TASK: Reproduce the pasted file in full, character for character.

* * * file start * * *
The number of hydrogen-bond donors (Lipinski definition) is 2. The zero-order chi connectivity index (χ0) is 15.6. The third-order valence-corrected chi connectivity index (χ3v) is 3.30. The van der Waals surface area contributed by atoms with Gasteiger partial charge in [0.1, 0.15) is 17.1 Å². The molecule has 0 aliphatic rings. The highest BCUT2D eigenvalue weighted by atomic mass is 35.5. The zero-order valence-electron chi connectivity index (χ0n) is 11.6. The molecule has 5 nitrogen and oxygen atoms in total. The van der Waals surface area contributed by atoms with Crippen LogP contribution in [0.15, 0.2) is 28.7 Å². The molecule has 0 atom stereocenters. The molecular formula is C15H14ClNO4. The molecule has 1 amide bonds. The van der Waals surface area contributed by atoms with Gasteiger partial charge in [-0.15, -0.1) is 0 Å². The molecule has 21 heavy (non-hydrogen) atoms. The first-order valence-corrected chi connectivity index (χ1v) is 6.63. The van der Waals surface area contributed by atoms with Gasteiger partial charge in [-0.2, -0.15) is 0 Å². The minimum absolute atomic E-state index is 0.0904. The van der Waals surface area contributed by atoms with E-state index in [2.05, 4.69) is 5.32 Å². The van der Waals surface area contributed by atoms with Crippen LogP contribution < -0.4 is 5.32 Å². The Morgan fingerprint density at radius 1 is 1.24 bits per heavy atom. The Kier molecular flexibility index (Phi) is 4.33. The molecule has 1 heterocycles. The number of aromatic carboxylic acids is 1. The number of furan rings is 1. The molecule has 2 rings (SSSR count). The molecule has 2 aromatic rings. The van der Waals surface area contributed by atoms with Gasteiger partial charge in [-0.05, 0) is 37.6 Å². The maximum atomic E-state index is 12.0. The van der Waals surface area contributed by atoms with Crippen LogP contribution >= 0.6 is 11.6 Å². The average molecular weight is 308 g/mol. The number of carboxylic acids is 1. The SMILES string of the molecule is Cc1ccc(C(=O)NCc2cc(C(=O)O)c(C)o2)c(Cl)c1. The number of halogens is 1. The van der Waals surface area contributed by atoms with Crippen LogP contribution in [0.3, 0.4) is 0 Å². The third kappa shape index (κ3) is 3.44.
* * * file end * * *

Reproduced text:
The number of hydrogen-bond donors (Lipinski definition) is 2. The zero-order chi connectivity index (χ0) is 15.6. The third-order valence-corrected chi connectivity index (χ3v) is 3.30. The van der Waals surface area contributed by atoms with Gasteiger partial charge in [0.1, 0.15) is 17.1 Å². The molecule has 0 aliphatic rings. The highest BCUT2D eigenvalue weighted by atomic mass is 35.5. The zero-order valence-electron chi connectivity index (χ0n) is 11.6. The molecule has 5 nitrogen and oxygen atoms in total. The van der Waals surface area contributed by atoms with Crippen LogP contribution in [0.15, 0.2) is 28.7 Å². The molecule has 0 atom stereocenters. The molecular formula is C15H14ClNO4. The molecule has 1 amide bonds. The van der Waals surface area contributed by atoms with Gasteiger partial charge in [-0.15, -0.1) is 0 Å². The molecule has 21 heavy (non-hydrogen) atoms. The first-order valence-corrected chi connectivity index (χ1v) is 6.63. The van der Waals surface area contributed by atoms with Gasteiger partial charge in [-0.2, -0.15) is 0 Å². The minimum absolute atomic E-state index is 0.0904. The van der Waals surface area contributed by atoms with E-state index in [2.05, 4.69) is 5.32 Å². The van der Waals surface area contributed by atoms with Crippen LogP contribution < -0.4 is 5.32 Å². The Morgan fingerprint density at radius 1 is 1.24 bits per heavy atom. The Kier molecular flexibility index (Phi) is 4.33. The molecule has 1 heterocycles. The number of aromatic carboxylic acids is 1. The number of furan rings is 1. The molecule has 2 rings (SSSR count). The molecule has 2 aromatic rings. The van der Waals surface area contributed by atoms with Gasteiger partial charge in [-0.05, 0) is 37.6 Å². The maximum atomic E-state index is 12.0. The van der Waals surface area contributed by atoms with Crippen LogP contribution >= 0.6 is 11.6 Å². The average molecular weight is 308 g/mol. The number of carboxylic acids is 1. The SMILES string of the molecule is Cc1ccc(C(=O)NCc2cc(C(=O)O)c(C)o2)c(Cl)c1. The number of halogens is 1. The van der Waals surface area contributed by atoms with Crippen LogP contribution in [0.3, 0.4) is 0 Å². The third kappa shape index (κ3) is 3.44.